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Europe’s chips research champion is cutting China ties

Europe’s chips research champion is cutting China ties

by host

BRUSSELS — Belgium-based Imec, a world-leading research center in microelectronics, has soured on China.

Imec has “drastically reduced” its Chinese partnerships, the Flemish Economy Ministry, which oversees the microchips research center, told POLITICO. The research center will continue to phase out ongoing obligations on more mature technology.

Imec’s rollback is the latest example of how “China” has become a tainted word in the chips industry. European governments are closely scrutinizing the contacts that their chip companies have with China — mostly pressured by the United States, which aims to cut off China’s access to advanced chips.

It’s a watershed moment for the microchips industry, which supports everything from the data economy to consumer electronics. The chips supply chain for decades was carved up into highly specialized companies spanning the globe. It depends on global trade for its rapid innovations.

Since its conception in 1984, Imec has carefully crafted the image of a neutral ground, where researchers, chip manufacturers and other companies from all over the world can jointly push for progress on the next generation of chips.

In an interview last month, Imec CEO Luc Van den Hove touted Imec as “the Switzerland of semiconductors,” where all the key players in the industry can come together.

In the past, this stance has led to some high-profile collaborations with Chinese semiconductor companies, such as SMIC and Huawei. Two Imec spin-offs were later even integrated into Huawei: one called M4S in 2011 and another called Caliopa in 2013. In 2015 the research centre teamed up in a joint venture with both SMIC and Huawei.

Asked about its partnerships with Chinese companies, Imec said in a statement it has a “robust, voluntary policy with regard to collaborations with Chinese companies and universities,” based on U.S. export policies and the fact that Imec has a lot of partnerships in the U.S.

“Our policy was further refined in reaction to the global geopolitical developments,” it added.

The region of Flanders subsidizes Imec (for an amount of €134 million in 2022) and has a big say in Imec’s marching order — also through representatives on the board of directors of Imec.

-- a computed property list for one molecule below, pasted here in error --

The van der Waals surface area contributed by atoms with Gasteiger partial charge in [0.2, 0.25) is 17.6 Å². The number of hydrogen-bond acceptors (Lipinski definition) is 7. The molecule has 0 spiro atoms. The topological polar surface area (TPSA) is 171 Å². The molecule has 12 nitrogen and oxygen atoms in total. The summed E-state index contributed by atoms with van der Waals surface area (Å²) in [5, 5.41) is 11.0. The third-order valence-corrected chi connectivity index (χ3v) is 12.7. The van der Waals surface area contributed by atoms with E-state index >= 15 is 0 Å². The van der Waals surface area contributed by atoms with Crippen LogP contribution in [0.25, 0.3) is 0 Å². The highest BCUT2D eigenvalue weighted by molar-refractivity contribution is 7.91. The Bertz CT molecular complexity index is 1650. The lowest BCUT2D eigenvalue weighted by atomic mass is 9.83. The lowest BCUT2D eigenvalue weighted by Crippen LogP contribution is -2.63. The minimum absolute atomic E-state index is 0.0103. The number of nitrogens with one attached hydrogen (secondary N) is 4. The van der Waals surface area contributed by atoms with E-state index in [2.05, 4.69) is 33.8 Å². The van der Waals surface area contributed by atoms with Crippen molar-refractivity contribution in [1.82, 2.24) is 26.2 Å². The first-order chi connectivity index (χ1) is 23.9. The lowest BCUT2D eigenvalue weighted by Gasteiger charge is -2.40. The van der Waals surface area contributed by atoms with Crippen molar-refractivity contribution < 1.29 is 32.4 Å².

Jo Brouns, economy minister for Belgium’s northern region of Flanders, told POLITICO in November that Imec had to “focus mainly on the like-minded countries” when asked whether Imec should show any caution towards China. Some of the West’s like-minded partners with a chips stronghold are the U.S., Japan, South Korea and Taiwan.

“There is a certain shift that is in there that is being made,” Brouns agreed.

In ASML’s slipstream

The move happens against the backdrop of a U.S.-Chinese tit-for-tat chips trade war, that has caught Europe in the middle. Last year, the U.S. pressured the Netherlands into imposing export restrictions on Dutch chip equipment supplier ASML to China.

ASML is one of the few suppliers globally of printing machines for advanced microchips, and the U.S. considered the company as the perfect chokepoint to cut off Chinese access to advanced microchips.

Imec and the Dutch company are longstanding partners. Last June, they signed an agreement to collaborate on a pilot line with state-of-the-art technology to be based in Leuven, the home base of Imec.

Up until now, Belgian officials have stayed relatively mum about the positioning of Imec in the whole geopolitical boxing match — despite its close ties with ASML.

“Imec will continue to do business with the Chinese, there are just some sectors where they will have to pay a bit more attention,” Belgian Prime Minister Alexander De Croo told reporters during a visit to China in January.

Imec — and its stance toward China — could come under more spotlights relatively soon, as it’s vying for some of the research money that both the EU and the U.S. are planning to dole out as part of their multibillion plans to re-shore some of the microchips production.

It’s to be expected that both the EU and the U.S. will attach certain conditions to their funding, possibly affecting Imec’s partnerships around the world.

It’s a reality check for Imec — one that it is already adapting to.

Camille Gijs contributed reporting.

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